7.       Defrag it: This is one of the classics that never gets old. Type “defrag” from the Start screen and select, “Defragment and optimize your drives.” It really is a no-brainer way to tighten up your drive.


8.       Power mode: OK, this may sound silly, but it’s easy to forget if you ever dialed down your power mode to save battery life. SO, before you get into the game, go into “Power Options” and make sure the “High Performance” mode is selected.


9.       Driver check: You do have the latest drivers for your hardware, right?


10.   Dial it down: Go into a game’s settings and while lowering the resolution helps, turn down a lot of the superfluous bells and whistles. Anti-Aliasing, textures, lighting effects, shadows – the list goes on. What I highly recommend here is that you turn them all to the lowest point, then fiddle and tweak them up until you’re happy with the quality / performance balance on your notebook.


11.   Third party planning: I don’t usually recommend people going out and buying third-party game optimization software, but Razer’s Game Booster is worth a shot – if only because it is totally free. If you already have a finely tuned system, this might not give you a giant gain, so you could always try this first…and ditch if it isn’t for you. If you have AMD graphics, make sure that your Catalyst Software is up-to-date and use some of the utilities nestled inside that. They put them there to make your life easier. And if you have an Nvidia GPU on-board, you need to get in on the GeForce Experience. This utility not only optimizes your system, it optimizes your game settings – and has other nifty features. Check it out.


12.   *NOTE ON GRAPHICS* I’ve been intentionally avoiding this because depending on the type of graphics in your laptop, you’re going to want to fiddle with utilities specific to your GPU. Like the ones I just mentioned in Point 11. That, my friends, is a whole other story in its own right. So, I’m going to direct you to a story that Loyd Case wrote over at PC World.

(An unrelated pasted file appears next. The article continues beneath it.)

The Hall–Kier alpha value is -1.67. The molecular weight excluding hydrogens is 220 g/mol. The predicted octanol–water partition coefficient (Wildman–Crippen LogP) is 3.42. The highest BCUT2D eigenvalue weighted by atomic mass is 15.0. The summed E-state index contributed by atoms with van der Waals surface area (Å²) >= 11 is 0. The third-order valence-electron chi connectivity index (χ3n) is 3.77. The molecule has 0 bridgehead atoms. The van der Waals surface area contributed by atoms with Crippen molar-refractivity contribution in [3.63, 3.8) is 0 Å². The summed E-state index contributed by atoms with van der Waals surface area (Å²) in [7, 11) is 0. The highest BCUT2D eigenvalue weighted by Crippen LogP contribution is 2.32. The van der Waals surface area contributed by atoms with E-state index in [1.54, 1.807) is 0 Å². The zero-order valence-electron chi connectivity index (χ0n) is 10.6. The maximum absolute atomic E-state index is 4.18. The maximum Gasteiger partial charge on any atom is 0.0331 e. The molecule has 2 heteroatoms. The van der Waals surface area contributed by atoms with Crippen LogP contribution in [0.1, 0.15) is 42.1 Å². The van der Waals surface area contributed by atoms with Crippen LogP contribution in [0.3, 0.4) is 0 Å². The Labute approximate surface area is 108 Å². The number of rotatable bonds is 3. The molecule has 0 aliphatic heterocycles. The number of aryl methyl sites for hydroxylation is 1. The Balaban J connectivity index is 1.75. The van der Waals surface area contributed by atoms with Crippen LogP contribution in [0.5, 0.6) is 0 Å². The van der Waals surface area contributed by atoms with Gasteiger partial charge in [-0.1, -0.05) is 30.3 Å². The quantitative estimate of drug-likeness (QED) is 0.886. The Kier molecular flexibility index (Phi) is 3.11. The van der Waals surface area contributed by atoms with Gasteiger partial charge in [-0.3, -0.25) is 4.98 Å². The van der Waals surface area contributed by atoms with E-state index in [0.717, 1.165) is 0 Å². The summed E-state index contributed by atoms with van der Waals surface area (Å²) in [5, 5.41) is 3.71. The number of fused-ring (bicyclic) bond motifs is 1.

*A WARNING ABOUT OVERCLOCKING* If you wanted to, you could overclock your laptop right now. In fact, Intel’s XTU tool gets into the guts and adjusting settings on an Intel CPU down to voltage control. Would I recommend doing that on your brand new laptop? NO. You see, when you overclock a machine, it overheats. Personally, I’m more comfortable overclocking a desktop because you can plug in new fans, adjust airflow…and generally correct for that temperature increase. In a laptop – notsomuch. It’s a sealed case that was carefully engineered to run within certain parameters. This is at your own risk. Seriously. Overclocking a laptop potentially breaks warranties, causes issues, destroys hardware and generally ruins that lovely laptop you dropped several hundred dollars to buy. Best advice I can give here: Overclocking is VERY risky. Unless you’ve got a disposable PC you’re playing with or you’re an expert, just work with the 12 tips listed above this…


Think you got all that? Some of these tips should help you get a little closer to gaming Nirvana. If you have some other tips to share, we’d love to hear what you do to your PC.

Labels: gaming| how-to
by keepcalmNbyrslf
on ‎07-20-2015 11:15 AM

Hello GizmoGladstone .  


I do like games alot, my laptop is 15-e043cl....


cpu:   amd a6 elite dual core 5350m with apu

ram:   4gb (3.2 usable) +1 empty slot for up to 8

gpu:  ati radeon hd 8450g

vram: 750mhz dedicated, up to 2.1gb.



in this laptop i have played games like:


all assassin creed series apart from unity

far cry 1 2 3

battlefield up to the 3rd 4th will play it soon.

call of duty  up to black ops2.

gta series apart from 5.

call of juarez both games

L.A. noire

tdu 1 and 2.

of course mostly in low-mid settings but mostly in low.


now I wanted to play watch dogs but minimal specs required for watch dogs are as follows (ACCORDING TO IGN) .....

OS. Windows Vista (SP2)
Windows 7 (SP1)
Windows 8 and 8.1                                                                              (MINE IS 64BIT 8.1)